Finally, if you didn’t have a credit card before, your credit mix will expand which also improves your score. Credit mix refers to the kinds of credit you’re using. For example, credit cards, lines of credit and personal loans are all different forms of financing. By effectively managing multiple types of credit, your credit score improves. Note that the positive benefits will only be reaped if you can afford to hold various kinds of credit.




How to Prepare for a Credit Card Application


Since hard inquires hurt your credit score, you don’t want to waste time on credit card applications that have a high chance of being declined. Before sending an application, do your due diligence. This means checking for minimum credit score requirements, minimum income thresh holds, and other criteria. Obviously, if you don’t meet the minimum requirements, don’t waste your time on an application because you will be declined.

Leading up to your credit card application, you should pay your other financial obligations on time and in full. Also, pay off old debts that you can afford to pay. These things will enhance your financial position thereby bettering your odds of approval. If you’re applying for a new credit card and want to cancel your old one, you should wait until you’re approved at the very least. Cancelling old credit accounts will remove the payment history from your report. It’s better to keep old credit card accounts open unless there’s a really good reason to cancel it.

When you are ready to apply to one or more credit cards, the best strategy is to submit all credit card applications at once. Avoid staggering applications because that will have a more severe effect on your score.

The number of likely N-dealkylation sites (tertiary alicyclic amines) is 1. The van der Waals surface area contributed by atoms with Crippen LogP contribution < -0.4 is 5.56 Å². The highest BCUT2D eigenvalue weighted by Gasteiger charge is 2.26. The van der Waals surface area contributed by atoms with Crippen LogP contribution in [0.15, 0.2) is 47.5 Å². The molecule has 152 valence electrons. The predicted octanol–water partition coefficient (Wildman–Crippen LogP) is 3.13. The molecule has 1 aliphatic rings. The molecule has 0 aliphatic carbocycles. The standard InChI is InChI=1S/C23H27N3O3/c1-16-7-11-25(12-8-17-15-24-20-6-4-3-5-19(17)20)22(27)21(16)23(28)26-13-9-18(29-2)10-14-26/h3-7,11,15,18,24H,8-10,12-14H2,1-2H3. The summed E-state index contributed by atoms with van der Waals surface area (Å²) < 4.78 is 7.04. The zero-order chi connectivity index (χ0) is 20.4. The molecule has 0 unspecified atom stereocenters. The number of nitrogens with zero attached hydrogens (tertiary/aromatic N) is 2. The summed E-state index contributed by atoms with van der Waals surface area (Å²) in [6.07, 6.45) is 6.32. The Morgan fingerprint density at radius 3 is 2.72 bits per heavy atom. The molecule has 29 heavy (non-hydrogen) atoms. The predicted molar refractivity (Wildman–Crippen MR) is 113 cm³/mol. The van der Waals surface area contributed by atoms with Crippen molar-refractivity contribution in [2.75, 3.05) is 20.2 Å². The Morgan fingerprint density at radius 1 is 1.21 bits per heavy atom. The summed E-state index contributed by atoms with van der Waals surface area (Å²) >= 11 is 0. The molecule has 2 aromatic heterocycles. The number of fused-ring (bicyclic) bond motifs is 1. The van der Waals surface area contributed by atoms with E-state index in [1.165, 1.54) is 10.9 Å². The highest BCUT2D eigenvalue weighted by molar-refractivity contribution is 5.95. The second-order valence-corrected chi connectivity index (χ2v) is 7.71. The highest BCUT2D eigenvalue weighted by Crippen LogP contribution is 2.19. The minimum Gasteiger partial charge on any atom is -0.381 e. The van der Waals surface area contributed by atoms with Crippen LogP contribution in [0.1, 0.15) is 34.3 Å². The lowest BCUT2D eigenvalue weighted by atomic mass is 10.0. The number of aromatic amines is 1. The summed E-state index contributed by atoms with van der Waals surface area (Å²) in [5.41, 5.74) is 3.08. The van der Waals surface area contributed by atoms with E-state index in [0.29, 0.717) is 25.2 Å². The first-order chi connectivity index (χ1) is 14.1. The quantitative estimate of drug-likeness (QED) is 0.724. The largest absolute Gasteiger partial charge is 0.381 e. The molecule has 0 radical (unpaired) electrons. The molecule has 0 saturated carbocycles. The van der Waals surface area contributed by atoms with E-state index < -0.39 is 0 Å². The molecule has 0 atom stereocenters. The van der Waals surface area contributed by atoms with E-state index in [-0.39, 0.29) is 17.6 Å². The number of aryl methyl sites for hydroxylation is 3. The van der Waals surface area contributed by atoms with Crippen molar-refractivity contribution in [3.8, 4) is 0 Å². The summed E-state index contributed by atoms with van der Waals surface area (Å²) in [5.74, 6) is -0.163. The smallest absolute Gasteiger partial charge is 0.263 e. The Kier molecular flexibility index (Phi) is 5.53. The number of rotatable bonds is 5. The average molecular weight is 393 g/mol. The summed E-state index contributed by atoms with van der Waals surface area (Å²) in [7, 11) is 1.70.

Managing Your Credit Card Responsibly


At the end of the day, credit scores are there to help us achieve our financial goals, such as obtaining a new credit card. Even though a hard inquiry temporarily impacts your credit score, it’s a worthwhile endeavor to better your finances. Just be sure to incorporate strategy into your credit card applications and timing to avoid adverse impacts to your credit score. When you get your new credit card, be sure to pay on time and in full to quickly recover your credit score.

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Mohamed Konate

Mohamed Konate is a personal finance expert, blogger, and marketing consultant based out of Toronto. He is a former financial services professional who worked for many years at major Canadian financial institutions where he managed the marketing strategy around various financial products ranging from credit cards to lines of credit. Mohamed is passionate about personal finance and holds a Bachelor in Business Administration from the University of Quebec (Montreal) and a Master in International Business from the University of Sherbrooke (Quebec).He is also the author of the Canadian Credit Card Guidebook.